Within-canopy variation in needle morphology and anatomy of vascular tissues in a sparse Scots pine forest
- 243 Downloads
Azimuthal sides of the canopy affected neither needle morphology nor vascular anatomy. However, a significance was found to be associated with canopy height. The needle morphological and anatomical parameters of vascular tissues were scaled up to the forest stand level.
In conifers the needle is the key organ for photosynthesis and transpiration, and these two processes are influenced by the morphological and anatomical structure of the needle. Although many factors are involved in needle development, long-term irradiance gradients through the canopy as well as across the forest are among the main drivers. The present study had two principal objectives: (1) to obtain a better knowledge of the morphological and anatomical parameters of sun, transient and shade needles taken from different azimuthal orientations of a sparse Scots pine (Pinus sylvestris L.) stand; and (2) to scale up these needle data to the forest stand level. One-year-old needles were collected from mature Scots pine trees from branches on the south- and the north-facing azimuthal sides of the canopy at three different canopy heights. Needle structural parameters were measured on cross sections at the needle base. Azimuthal sides of the canopy had no effect on the needle morphology and anatomy since the irradiation was similar on both canopy sides due to the low leaf area index (1.31) of the sparse Scots pine forest. However, sampling height (i.e. sun versus shade needles) had a significant effect on the studied parameters, the largest differences being needle stele area, xylem area, phloem area and number of tracheids. Tracheid frequency, leaf-specific hydraulic conductivity and needle density were the only parameters which were not influenced by canopy height. Our measurements revealed that in a given hectare of pine forest stand, water was transported through approximately 40 × 109 tracheids situated in 380 × 106 needles, whose xylem area was 4.34 m2. This type of data could be helpful for modelling and could provide a better understanding of the forest stand environment, of tree hydraulic systems or of eddy covariance flux measurements of this stand, an established ecosystem site within the European ICOS network.
KeywordsAnatomy Forest stand Hagen–Poiseuille law Pinus sylvestris Sun and shade needles Tracheid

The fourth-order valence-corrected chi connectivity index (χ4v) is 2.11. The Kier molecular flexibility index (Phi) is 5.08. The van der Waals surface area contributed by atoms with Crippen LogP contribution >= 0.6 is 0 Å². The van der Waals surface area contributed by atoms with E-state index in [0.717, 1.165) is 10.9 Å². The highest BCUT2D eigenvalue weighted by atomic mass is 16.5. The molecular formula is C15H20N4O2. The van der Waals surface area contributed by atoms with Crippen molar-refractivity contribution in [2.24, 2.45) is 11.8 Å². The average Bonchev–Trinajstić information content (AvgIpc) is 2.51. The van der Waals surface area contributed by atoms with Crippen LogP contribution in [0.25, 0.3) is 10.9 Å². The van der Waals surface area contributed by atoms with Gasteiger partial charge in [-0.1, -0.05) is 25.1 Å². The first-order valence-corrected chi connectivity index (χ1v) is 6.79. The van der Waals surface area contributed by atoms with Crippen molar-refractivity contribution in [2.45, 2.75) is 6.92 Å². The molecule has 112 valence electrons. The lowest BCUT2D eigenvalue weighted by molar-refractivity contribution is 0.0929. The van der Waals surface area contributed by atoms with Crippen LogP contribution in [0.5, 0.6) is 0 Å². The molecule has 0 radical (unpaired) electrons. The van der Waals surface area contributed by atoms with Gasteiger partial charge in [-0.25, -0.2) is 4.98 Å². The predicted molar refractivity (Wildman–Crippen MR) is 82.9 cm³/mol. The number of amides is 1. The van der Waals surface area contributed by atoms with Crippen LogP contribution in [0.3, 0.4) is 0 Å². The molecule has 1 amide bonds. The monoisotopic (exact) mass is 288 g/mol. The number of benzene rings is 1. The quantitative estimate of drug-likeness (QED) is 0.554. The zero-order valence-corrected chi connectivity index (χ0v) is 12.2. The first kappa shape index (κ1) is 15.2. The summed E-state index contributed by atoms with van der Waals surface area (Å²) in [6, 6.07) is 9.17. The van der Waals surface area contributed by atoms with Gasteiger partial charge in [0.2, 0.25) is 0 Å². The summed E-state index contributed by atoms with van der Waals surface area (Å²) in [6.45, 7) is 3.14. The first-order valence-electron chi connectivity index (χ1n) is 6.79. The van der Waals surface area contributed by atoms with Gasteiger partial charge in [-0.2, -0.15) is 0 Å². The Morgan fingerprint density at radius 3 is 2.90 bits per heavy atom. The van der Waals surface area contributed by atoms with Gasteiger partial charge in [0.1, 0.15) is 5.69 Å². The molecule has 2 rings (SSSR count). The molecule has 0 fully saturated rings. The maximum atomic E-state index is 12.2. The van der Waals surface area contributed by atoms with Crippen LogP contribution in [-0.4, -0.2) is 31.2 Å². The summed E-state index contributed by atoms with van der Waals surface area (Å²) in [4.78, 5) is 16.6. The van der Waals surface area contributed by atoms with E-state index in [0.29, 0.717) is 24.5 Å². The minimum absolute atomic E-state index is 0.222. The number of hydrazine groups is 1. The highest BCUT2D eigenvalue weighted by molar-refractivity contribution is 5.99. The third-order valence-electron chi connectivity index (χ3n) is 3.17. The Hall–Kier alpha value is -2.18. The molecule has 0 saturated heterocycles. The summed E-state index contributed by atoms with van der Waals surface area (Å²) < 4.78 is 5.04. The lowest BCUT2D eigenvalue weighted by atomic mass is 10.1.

Author contribution statement
RG, JČ and RC conceived, designed and performed research; RG, RP, ZŠ and JU conducted the experiment; DV, RG and RP analysed the data. All authors contributed to the interpretation of results and editing of the manuscript.
This work was funded by Czech project MSMT COST LD 13017 under the framework of the COST FP1106 network STReESS, Mendel University (Grant IGA 73/2013) and by the project “Indicators of Tree Vitality” (Reg. No. CZ.1.07/2.3.00/20.0265) co-financed by the European Social Fund and the Czech Republic. We would like to acknowledge the contribution of the COST Action FP1106, STReESS. The forest field site has received support from the European Commission’s Fifth and Sixth Framework Programs as the EUROFLUX and Carbo-Euroflux projects.
Conflict of interest
The authors declare that they have no conflict of interest.
- Adams HD, Guardiola-Claramonte M, Barron-Gafford GA, Villegas JC, Breshears DD, Zou CB, Troch PA, Huxman TE (2009) Temperature sensitivity of drought-induced tree mortality portends increased regional die-off under global change type drought. Proc Nat Acad Sci USA 106:7063–7066PubMedCentralCrossRefPubMedGoogle Scholar
- Bartoń K (2014) MuMIn: Multi-model inference. R package version 1.10.0. http://CRAN.R-project.org/package=MuMIn. Accessed 12 Dec 2014
- Bates D, Maechler M, Bolker B, Walker S (2014) lme4: linear mixed-effects models using Eigen and S4. R package version 1.1-7. http://CRAN.R-project.org/package=lme4. Accessed 12 Dec 2014
- Junttila O, Heide OM (1981) Shoot and needle growth in Pinus sylvestris as related to temperature in northern Fennoscandia. For Sci 27:423–430Google Scholar
- Lhotáková Z, Albrechtová J, Malenovský Z, Rock BN, Polák T, Cudlín P (2007) Does the azimuth orientation of Norway spruce (Picea abies/L./Karst.) branches within sunlit crown part influence the heterogeneity of biochemical, structural and spectral characteristics of needles? Environ Exp Bot 59:283–292CrossRefGoogle Scholar
- Lin JX, Sampson DA, Ceulemans R (2001) The effect of crown position and tree age on resin canal density in Scots pine (Pinus sylvestris L.) needles. Can J Bot 79:1257–1261Google Scholar
- Lukjanova A, Mandre M (2008) Anatomical structure and localisation of lignin in needles and shoots of Scots pine (Pinus sylvestris) growing in a habitat with varying environmental characteristics. For Stud 49:37–46Google Scholar
- Niinemets Ü (1997) Distribution patterns of foliar carbon and nitrogen as affected by tree dimensions and relative light conditions in the canopy of Picea abies. Trees Struct Funct 11:144–154Google Scholar
- R Core Team (2014) R: a language and environment for statistical computing. R Foundation for Statistical Computing, Vienna, Austria. http://www.R-project.org/. Accessed 12 Dec 2014
- Tributsch H (1985) Die Wasser-Zugspannung-Insuffizienz Hypothese zum Waldsterben. J For Pathol 15:237–246Google Scholar
- Vose JM, Dougherty PM, Long JN, Smith FW, Gholz HL, Curran PJ (1994) Factors influencing the amount and distribution of leaf area of pine stands. Ecol Bull 43:102–114Google Scholar